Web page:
7. Detectors

Instruments capable of geoneutrino detection contain a large volume of liquid scintillator (LS), monitored by inward facing photomultiplier tubes (PMTs), and are operated underground in order to reduce the cosmic-ray-induced atmospheric muon flux. They are used to investigate neutrino oscillations, nucleon decay, issues in astrophysics and geophysics, and to monitor nuclear reactors. Table 6 lists selected parameters of operating and proposed geoneutrino detectors.

Table 6: Geographical location, size, and depth of geoneutrino detectors. Size in number of free protons, depth in meter water equivalent. Adapted from [38].

KamLAND (Kamioka liquid-scintillator antineutrino detector, website at http://www.awa.tohoku.ac.jp/KamLAND/), is a 1 kiloton LS detector located 1 km underground beneath Mt. Ikenoyama summit in the old Kamioka zinc mine, Japan. The LS is composed of 80% of dodecane (diluter), 20% of pseudocumene (energy transferor), and 1.36 g of diphenyloxazole (PPO, scintillating molecule). The fiducial volume is monitored by  PMTs, which cover 34% of the surface area. Number of free protons is , and detection efficiency is 80.7% and 75.1% for signals from U and Th, respectively [19, 31].

Borexino (website at http://borex.lngs.infn.it/) is a 278-ton LS detector at Laboratori Nazionali del Gran Sasso (LNGS) located midway a 10 km long highway tunnel below the Central Apennine Mountains in Italy. The scintillating liquid is pseudocumene doped with 1.5 g of PPO. Scintillations are monitored by ~2200 PMTs covering 30% of surface area [20, 129].

SNO+ (website at http://snoplus.phy.queensu.ca/) is a follow-up experiment to SNO (Sudbury Neutrino Observatory) at SNOLAB near Sudbury, Ontario, Canada. Located 2 km underground in a nickel mine, it will be refilled with linear alkylbenzene (LAB) LS. It is expected to become operational in 2013.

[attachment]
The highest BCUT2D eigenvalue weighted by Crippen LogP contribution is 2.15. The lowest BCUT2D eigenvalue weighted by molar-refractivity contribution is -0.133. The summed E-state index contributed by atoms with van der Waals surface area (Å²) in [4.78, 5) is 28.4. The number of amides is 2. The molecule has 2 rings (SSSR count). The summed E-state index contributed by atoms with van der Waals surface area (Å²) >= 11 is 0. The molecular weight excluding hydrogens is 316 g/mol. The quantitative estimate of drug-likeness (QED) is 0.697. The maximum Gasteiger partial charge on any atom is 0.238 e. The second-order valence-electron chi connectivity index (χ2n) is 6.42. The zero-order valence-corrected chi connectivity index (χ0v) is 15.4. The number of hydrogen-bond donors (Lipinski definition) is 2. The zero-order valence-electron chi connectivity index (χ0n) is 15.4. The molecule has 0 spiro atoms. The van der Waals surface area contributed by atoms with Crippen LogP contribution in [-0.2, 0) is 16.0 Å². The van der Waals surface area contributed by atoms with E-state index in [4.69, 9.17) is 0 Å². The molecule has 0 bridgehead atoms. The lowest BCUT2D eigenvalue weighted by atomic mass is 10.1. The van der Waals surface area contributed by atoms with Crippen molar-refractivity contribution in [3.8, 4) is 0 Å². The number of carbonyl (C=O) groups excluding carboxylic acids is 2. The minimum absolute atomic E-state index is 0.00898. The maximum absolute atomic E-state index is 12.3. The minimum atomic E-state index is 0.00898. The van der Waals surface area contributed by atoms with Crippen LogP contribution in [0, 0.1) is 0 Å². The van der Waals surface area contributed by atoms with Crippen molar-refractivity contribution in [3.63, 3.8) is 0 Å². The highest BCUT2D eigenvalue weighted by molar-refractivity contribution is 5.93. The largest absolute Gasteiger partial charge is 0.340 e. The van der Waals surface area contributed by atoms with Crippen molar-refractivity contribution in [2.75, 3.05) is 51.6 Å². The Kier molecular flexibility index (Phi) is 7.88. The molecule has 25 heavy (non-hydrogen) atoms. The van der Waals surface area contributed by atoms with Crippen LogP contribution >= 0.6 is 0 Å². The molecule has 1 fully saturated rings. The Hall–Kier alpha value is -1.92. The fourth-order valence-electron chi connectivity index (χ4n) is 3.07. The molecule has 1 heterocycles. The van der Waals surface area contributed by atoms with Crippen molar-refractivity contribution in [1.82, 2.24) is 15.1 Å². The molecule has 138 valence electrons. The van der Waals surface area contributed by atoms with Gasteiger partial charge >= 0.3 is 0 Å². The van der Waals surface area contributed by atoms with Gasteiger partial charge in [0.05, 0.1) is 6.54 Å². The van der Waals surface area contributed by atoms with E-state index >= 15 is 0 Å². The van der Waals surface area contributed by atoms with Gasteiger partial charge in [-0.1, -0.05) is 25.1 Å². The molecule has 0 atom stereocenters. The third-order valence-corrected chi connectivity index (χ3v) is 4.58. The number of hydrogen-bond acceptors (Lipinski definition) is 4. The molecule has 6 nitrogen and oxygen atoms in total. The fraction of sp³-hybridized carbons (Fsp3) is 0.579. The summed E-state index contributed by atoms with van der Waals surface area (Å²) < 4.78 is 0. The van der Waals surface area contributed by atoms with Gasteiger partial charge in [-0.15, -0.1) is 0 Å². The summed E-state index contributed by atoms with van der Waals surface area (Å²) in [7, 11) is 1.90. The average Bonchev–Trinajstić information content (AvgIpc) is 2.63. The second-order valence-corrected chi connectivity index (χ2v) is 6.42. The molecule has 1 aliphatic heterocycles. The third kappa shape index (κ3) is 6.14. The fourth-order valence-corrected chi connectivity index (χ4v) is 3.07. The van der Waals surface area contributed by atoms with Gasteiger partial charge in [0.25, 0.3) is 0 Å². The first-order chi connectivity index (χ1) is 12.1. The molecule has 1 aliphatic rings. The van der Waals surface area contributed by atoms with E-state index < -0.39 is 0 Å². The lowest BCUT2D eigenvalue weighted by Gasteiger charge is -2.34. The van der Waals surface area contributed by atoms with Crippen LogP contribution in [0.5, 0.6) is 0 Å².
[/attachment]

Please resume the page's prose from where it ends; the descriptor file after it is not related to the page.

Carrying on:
Several other geoneutrino-detecting experiments have been proposed: LENA (website at http://www.e15.ph.tum.de/research_and_projects/lena/), a 50-kiloton detector at the Center for Underground Particle Physics (CUPP) located at the Pyhäsalmi mine near Pyhäjärvi, Finland [130]; Homestake at the Deep Underground Science and Engineering Laboratory (DUSEL) in Lead, South Dakota, USA [131]; Baksan at the Baksan Neutrino Observatory (BNO) in Russia [132]; Hanohano (online information at http://www.phys.hawaii.edu/~jgl/hanohano.html), a 10–50 kiloton ocean-faring transportable detector based in Hawaii [133, 134]; a 10–50 kiloton detector of the Daya Bay II experiment [135].

8. Earth’s Reference Model and Flux Prediction

The development of reference models for terrestrial antineutrino emission and evaluation of geoneutrino flux predictions is critical for two main reasons. First, these predictions guide the design of geoneutrino detectors. Second, they are necessary for interpretation of the antineutrino data. Since the first attempts in the 1960s [11, 12] and a presentation of systematic approach to geoneutrino predictions by Krauss et al. [15], the emission models have been refined, following advances in both geological sciences and neutrino physics [1618, 22, 30, 31, 3639, 69, 124, 136139].

The geological inputs for calculation of geoneutrino emission are the rock density and chemical abundances of U, Th, and K throughout the Earth’s interior. The predicted geoneutrino flux is then calculated from (5.1) and (5.2), respectively, assuming the neutrino physics inputs are known.

8.1. Crustal Flux